Lexicon of Arguments


Philosophical and Scientific Issues in Dispute
 
[german]


 

Find counter arguments by entering NameVs… or …VsName.

The author or concept searched is found in the following 3 entries.
Disputed term/author/ism Author
Entry
Reference
Definiteness Field
 
Books on Amazon
II 226
Definiteness/determined/definition/definite/vagueness/precision/(s)"definite"/Field: we cannot define "definitively true" ("determined", "determinately") by truth - we must conceive it as a reinforcement - solution : Operator: "Definiteness-Operator" - this one is independent of truth-theoretical terms - but there is no physical information which decides - - "determined" as basic concept - rules correspond to those for "necessary" - then the law of the excluded middle applies - it is definitely the case that he is either bald/non-bald - N.B.: it can still be the case then that he is neither definitely bald nor definitely non-bald - because there is no distribution about disjunction. ---
II 229
Definiteness-Operator: is used so that the deflationism can distinguish vagueness from non-vagueness - "strong-true" must be defined with definiteness-Operator. ---
II 231
Vagueness of higher level/Field/VsFine: the definiteness-operator is more natural than the Penumbar - FieldVsPenumbra: unnatural. ---
II 228
Limit/Vagueness/definiteness-Operator/Field: We need the definiteness-operator ("determined") to characterize a certain limit from a limit. ---
II 238
Vagueness/deflationism/Field: "definitive-operator": adds additional conditions to the game under which a statement is definitely true - (s) not merely literal repetition) - referential indeterminacy/(s): then a general sentence only applies to a part - this one is sorted out by the definiteness-operator.

Fie I
H. Field
Realism, Mathematics and Modality Oxford New York 1989

Fie II
H. Field
Truth and the Absence of Fact Oxford New York 2001

Fie III
H. Field
Science without numbers Princeton New Jersey 1980

Foundation Simons
 
Books on Amazon
I 340
Foundation/SimonsVsFine: cannot be made up of individuals of the same category - better R-families - normally include continuants and events (problem: then again no sum can be formed)- generic dependency: Often only something vague is required: E.g. any oxygen molecules. ---
I 342
Foundation/Husserl: explains best what the whole complex holds together. Connection/Husserl: ultimately purely formal - if objects cannot exist without each other, it is pointless to look for a chain.

Si I
P. Simons
Parts Oxford New York 1987

Qua-Objects Fine
 
Books on Amazon
Simons I 298
Qua-objects/Kit Fine/Simons: x qua F - or x under the description of F. Definition Basis: the underlying object - Definition Explanation/gloss: x qua F is always differentiated from the base - SimonsVsFine: this is too strong, because then one would also have to distinguish "x qua self-identity" from x - also essential properties should not make up the qua. - Only contingent properties are ment to occur in the explanation. - Simons: most qua-objects have incorporated their explanation, not as a property. - (This already exists in Principia Mathematica). - Qua-objects provide an ontological dependency for a conceptual dependency - e.g. fist qua clenched hand. - e.g. statue qua shaped clay - SimonsVs: they do not achieve anything, one cannot form with them new singular terms from old.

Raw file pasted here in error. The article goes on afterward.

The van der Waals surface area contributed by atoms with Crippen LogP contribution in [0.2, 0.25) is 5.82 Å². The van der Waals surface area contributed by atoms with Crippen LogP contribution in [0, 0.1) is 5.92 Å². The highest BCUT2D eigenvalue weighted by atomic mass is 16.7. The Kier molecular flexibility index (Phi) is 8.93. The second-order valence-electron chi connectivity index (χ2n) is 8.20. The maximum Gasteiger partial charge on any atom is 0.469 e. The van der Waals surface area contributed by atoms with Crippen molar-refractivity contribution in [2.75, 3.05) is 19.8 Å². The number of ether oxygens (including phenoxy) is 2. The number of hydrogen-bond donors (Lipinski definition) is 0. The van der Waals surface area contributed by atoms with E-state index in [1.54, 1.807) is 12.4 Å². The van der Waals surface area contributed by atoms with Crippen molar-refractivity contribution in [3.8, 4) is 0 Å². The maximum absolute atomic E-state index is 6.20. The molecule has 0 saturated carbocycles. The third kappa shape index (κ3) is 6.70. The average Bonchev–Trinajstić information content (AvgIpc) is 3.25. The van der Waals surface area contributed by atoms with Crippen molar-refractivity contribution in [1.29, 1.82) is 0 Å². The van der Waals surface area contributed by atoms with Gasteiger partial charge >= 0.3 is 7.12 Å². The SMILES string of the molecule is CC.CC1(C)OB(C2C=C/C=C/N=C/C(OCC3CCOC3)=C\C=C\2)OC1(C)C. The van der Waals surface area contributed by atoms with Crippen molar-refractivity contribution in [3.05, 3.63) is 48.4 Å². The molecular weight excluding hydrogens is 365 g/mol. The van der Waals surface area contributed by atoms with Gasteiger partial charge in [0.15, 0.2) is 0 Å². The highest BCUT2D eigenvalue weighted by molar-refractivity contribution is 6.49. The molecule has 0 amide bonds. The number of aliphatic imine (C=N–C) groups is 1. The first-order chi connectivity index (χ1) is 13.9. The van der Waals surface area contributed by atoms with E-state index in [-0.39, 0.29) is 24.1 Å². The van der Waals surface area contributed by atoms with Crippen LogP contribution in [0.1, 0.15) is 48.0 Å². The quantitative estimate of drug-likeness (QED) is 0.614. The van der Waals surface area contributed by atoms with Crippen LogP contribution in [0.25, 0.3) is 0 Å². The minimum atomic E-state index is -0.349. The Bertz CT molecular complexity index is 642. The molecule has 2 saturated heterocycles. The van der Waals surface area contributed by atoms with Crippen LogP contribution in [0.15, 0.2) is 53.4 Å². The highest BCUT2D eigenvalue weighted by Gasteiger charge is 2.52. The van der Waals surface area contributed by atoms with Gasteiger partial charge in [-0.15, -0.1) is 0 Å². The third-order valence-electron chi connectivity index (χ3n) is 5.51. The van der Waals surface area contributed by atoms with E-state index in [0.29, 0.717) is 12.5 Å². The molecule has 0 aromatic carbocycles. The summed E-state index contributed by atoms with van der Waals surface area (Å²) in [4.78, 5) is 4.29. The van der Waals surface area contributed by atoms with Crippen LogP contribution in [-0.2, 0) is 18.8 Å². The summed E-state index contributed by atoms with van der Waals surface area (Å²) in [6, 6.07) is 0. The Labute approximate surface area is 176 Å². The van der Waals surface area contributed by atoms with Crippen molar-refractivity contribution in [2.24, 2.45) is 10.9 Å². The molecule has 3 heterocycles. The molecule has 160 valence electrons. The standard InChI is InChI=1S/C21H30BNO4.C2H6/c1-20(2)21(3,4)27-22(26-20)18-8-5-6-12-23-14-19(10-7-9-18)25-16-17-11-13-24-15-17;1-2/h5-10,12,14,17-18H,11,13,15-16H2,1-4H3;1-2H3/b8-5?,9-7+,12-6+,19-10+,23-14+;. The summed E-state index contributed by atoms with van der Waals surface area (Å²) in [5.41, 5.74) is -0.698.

Fin I
K. Fine
The Limits of Abstraction Oxford 2008

FinA I
A. Fine
The Shaky Game (Science and Its Conceptual Foundations series) Chicago 1996


Si I
P. Simons
Parts Oxford New York 1987

The author or concept searched is found in the following controversies.
Disputed term/author/ism Author Vs Author
Entry
Reference
Fine, Kit Lewis Vs Fine, Kit
 
Books on Amazon
V 43
Kit FineVsLewis/VsA 2: e.g. the counterfactual conditional (co.co) "If Richard Nixon had pushed the button, there would have been a nuclear holocaust."["Wenn Nixon den Knopf gedrückt hätte, hätte es einen nuklearen Holocaust gegeben"] is true or can be imagined as being true. According to Lewis' analysis the co.co. is then probably wrong because by imagining just a slight change in reality, the effects will not exist. [ist wahr oder kann als wahr vorgestellt werden. Nach Lewis Analyse ist das KoKo dann wahrscheinlich falsch. Denn wir müssen uns nur einen kleinen Wechsel in der Realität vorstellen, der die Folgen außer Kraft setzt.] LewisVsFine: Surely the event or not of an atomic holocaust will strongly contribute to a basing relation or not [sicher trägt das Vorliegen oder Nichtvorliegen eines atomaren Holocausts stark zu einer Ähnlichkeits- oder Unähnlichkeitsrelation bei.]
But the similarity relation (s.r.) which rules over the co.co. is not one of those! Still, s.r. can be a relation for similarity everywhere, but not because it determines explicit judgments, rather because it is a result of many single similarity relations according to particular priorities of evaluation. [regiert, ist keine von diesen! Sie kann dennoch eine Relation für Ähnlichkeit überall sein, aber nicht, weil sie explizite Urteile regiert, sondern eher weil es nach gewissen Prioritäten der Gewichtung ein Resultat vieler einzelner similarity relations ist.]
V 44
w0: e.g. Nixon pushed the button at the time t. w0. This can but does not need to be in our actual world. This world could have deterministic laws, and the world is sufficient for our darkest visions of buttons that are pushed. A nuclear holocaust happens because all connections of the button do work. [kann, muss aber nicht unsere wirkliche Welt (WiWe) sein. Sie habe deterministische Gesetze und sie genügt unseren finstersten Visionen über gedrückte Knöpfe. Ein nuklearer Holocaust tritt ein, weil die Verbindungen des Knopfes alle funktionieren.] There are now all possible worlds where Nixon pushes the button, but those worlds are different from our actual world. Which world resembles our the most? Some are simply squib loads or the missile is simply filled with confetti.